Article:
Yaass queen! How drag culture has revolutionised language

Bob the Drag Queen
Bob the Drag Queen
Image: Getty Images

The next time you perfect your face beat, just remember that drag queens the world over have beeen working it! Previously marginalised, the drag culture, which sees men take on feminine roles for the purpose of entertainment, has slowly but fiercely sashayed its way into pop culture.

This week sees the return of reality show, RuPaul's Drag Race, which not only marks a milestone for the reality series which is celebrating a decade, but also celebrates 10 years of drag queen culture on mainstream television.

With ever growing popularity, the show has given viewers a peek into the fabulous world of drag queens.  So popular is the show, that VH1, where it is broadcast, has increased the running time from 40 to 90 minutes.  The waves have also been felt on social media, with audience measurement system, Nielsen, rating the show in the top seven for social media engagement for the previous season.

Whether you knew it or not (or whether you like it or not), drag culture is here to stay, and has even heavily influenced, not only pop culture, but also the way in which we speak.  Here is a collection of words you probably didn't know comes from the fantastic world of drag.

"Shade/Throw shade"

To shade means to publicly criticise or express contempt for someone, with the act of doing this referred to as throwing shade.  The term was first defined by drag queens in the 1990 documentary Paris is Burning which explored drag and gay culture in New York. RuPual's Drag Race incorporates a segment called "Reading is fundamental" where contestants throw shade at each other.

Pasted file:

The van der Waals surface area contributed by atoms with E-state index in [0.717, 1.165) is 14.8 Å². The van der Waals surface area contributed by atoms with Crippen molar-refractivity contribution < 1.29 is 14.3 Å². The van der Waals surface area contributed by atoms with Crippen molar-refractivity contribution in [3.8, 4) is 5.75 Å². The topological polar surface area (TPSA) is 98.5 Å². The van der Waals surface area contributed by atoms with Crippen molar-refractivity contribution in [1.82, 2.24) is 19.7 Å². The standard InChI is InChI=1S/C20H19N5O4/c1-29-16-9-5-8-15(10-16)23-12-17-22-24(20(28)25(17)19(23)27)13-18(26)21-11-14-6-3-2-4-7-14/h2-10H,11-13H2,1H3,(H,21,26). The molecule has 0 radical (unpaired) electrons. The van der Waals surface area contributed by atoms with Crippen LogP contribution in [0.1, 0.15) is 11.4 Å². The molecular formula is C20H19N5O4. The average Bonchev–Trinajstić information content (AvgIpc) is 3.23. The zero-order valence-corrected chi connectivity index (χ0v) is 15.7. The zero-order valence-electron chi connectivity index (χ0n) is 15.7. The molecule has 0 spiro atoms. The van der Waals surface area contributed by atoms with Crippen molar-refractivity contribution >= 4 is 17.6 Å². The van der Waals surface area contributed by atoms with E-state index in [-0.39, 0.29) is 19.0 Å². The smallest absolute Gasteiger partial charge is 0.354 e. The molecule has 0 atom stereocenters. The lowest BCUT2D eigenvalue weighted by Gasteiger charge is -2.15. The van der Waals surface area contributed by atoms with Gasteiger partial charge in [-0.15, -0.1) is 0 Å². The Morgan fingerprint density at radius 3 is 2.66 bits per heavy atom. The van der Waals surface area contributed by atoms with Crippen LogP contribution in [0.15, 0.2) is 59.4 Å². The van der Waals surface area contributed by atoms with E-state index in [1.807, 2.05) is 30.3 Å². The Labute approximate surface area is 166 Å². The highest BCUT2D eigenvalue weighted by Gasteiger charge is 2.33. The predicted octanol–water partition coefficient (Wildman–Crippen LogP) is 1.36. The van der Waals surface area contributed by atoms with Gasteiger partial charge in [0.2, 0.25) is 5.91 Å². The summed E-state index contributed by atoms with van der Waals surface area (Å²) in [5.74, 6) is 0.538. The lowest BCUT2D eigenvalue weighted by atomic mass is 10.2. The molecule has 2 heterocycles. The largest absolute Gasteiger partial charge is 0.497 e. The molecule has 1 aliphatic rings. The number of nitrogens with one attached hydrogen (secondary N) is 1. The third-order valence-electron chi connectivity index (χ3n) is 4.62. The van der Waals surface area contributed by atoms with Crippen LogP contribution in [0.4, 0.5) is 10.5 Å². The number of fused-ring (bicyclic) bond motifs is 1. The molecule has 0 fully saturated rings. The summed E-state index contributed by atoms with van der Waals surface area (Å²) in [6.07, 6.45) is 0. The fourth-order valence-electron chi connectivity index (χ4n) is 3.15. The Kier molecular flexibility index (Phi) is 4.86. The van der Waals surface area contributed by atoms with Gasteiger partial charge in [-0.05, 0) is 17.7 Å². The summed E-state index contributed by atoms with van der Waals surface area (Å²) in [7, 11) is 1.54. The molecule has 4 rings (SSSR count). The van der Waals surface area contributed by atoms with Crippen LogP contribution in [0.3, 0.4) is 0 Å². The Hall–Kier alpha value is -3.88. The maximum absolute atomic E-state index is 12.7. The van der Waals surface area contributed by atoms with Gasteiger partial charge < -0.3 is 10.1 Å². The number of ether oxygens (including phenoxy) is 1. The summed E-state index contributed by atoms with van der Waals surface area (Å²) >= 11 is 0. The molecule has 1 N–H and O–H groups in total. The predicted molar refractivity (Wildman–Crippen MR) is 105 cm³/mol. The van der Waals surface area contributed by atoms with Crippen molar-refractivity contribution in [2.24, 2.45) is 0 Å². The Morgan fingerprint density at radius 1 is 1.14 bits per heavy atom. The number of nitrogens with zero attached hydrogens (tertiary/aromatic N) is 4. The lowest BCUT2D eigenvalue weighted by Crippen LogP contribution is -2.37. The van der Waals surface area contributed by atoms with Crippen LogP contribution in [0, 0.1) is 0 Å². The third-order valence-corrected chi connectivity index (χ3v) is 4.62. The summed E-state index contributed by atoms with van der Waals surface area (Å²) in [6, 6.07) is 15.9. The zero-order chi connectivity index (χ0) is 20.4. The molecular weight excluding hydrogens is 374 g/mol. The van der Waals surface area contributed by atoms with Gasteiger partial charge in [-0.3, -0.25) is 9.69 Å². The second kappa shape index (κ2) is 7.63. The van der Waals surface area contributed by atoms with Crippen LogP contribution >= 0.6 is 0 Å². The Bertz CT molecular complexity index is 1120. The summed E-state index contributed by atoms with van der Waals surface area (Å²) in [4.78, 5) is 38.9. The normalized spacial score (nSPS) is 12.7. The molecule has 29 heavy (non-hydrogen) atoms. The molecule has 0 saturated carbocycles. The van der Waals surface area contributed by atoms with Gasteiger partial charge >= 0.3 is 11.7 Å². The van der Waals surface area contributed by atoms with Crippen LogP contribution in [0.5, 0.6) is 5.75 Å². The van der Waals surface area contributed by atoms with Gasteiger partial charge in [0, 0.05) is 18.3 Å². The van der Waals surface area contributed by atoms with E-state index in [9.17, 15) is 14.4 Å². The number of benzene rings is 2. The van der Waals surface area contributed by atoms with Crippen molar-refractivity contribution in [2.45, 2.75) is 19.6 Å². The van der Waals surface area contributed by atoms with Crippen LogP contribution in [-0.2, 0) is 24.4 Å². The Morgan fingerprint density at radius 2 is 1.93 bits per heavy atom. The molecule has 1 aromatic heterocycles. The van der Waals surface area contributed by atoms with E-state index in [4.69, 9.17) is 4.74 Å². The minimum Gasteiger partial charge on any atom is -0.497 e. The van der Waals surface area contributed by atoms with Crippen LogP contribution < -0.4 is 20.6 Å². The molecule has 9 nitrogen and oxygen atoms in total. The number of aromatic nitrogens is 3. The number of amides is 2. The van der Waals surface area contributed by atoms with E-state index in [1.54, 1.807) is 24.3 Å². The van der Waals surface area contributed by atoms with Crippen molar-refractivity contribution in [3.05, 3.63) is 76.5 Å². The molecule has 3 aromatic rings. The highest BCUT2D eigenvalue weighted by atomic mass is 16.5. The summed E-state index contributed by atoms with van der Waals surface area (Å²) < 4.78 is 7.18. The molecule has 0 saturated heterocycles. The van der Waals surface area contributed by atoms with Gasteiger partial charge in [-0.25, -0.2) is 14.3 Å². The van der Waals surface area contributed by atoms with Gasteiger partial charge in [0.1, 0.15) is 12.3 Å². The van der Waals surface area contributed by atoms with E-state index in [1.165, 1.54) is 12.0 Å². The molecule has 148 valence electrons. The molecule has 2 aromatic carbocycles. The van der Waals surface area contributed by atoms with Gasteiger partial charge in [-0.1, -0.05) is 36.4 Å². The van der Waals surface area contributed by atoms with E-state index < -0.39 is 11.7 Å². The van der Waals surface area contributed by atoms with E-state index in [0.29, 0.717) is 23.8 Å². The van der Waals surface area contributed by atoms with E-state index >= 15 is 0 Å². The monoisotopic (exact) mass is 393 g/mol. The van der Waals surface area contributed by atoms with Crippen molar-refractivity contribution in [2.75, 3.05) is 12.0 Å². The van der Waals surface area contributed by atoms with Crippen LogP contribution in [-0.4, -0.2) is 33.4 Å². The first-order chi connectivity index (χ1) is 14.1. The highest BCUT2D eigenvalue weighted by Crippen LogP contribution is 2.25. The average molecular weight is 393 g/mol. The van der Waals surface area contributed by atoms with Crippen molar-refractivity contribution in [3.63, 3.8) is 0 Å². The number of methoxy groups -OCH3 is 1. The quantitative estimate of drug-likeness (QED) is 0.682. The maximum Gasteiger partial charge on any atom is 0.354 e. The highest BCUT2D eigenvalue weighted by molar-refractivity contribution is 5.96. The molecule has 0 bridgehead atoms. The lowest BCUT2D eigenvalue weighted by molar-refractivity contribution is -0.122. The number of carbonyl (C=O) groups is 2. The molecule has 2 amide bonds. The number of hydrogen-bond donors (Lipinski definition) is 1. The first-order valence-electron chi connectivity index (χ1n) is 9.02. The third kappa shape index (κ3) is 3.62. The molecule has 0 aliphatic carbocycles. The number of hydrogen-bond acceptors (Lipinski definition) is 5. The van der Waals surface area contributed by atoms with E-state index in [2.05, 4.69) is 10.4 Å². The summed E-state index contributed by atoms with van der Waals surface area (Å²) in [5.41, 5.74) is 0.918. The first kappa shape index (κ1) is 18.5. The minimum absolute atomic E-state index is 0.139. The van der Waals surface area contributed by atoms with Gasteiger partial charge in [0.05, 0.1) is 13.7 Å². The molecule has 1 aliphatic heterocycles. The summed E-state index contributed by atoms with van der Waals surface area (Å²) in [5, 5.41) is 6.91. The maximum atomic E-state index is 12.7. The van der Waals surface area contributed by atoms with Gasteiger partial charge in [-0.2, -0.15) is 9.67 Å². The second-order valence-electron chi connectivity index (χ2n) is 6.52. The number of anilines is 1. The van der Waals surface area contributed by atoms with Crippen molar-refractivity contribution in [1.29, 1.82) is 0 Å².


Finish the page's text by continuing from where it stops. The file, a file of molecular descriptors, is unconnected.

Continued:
"Snatching wigs"

The term originated from snatched, a term used when someone's hair, clothing or make-up looks fantastic.  Snatching wigs is commonly used to express excitement when someone has done something amazing.  On RuPaul's show, the term is commonly used by contestants participating in the segment "Snatch Games," which is a display of the contestants' celebrity impersonations and a game of wits.

RuPaul's Drag Race All Stars 3

"Tea"

In Paris is Burning, the terms was used to describe "truths," but over time, the word has come to be used to describe gossip. The word is even used by talk show host, Wendy Williams on her celebrity gossip segments and interviews, where she refers to "spilling tea" or asking "what's the tea?"  The term is also used to express information an individual has exclusive details about. See an example of tea being spilled by Ru Paul's Drag Race All Star Season 2 winner, Alaska.

"Work"

Whether you spell it work, werk or werq it still means one thing: to do your utmost best. The term was popularly used in balls (an event where drag queens and members of the LGBT+ community performed and also dressed up for prizes) when someone was showing off their dancing or modelling skills to which observers would yell: "work it!" The term, "you better work" became synonymous with RuPaul as a catchphrase he often used while in drag. See below for Ru Paul's 90s song, Supermodel (You Better Work) featuring a number of other drag terminology and his own catchphrases.

Official music video by RuPaul performing "Supermodel (You Better Work)". Directed by Randy Barbato. (P) & (C) 1993 Tommy Boy Records. More from Telegenics: Facebook Fanpage: https://goo.gl/WA7Dvw Follow us on Twitter: https://goo.gl/iGQKbK

"Yaass Queen/Kween"

Like a number of drag terms, the word or phrase is used in a moment of excitement. And like most other terms, it originates from the drag balls where it is common to hear "queen", or "yaass" being shouted to congratulate the contestant doing well. While "yaass" and "queen" were commonly used words, within the community, the phrase "yaass queen" was popularised by the television show Broad City.

"Face beat"

You may have come across the term when someone describes a well made-up face as being "beat". The popular term was coined as "beat face" by celebrity makeup artist Tatiana Honey but was popularised and defined by the contestants of RuPaul's Drag Race who used the term to explain the process of beating powdered makeup onto their faces. See the tutorial for a drag queen style face beat from former contestant, Aja Saint Tropez.

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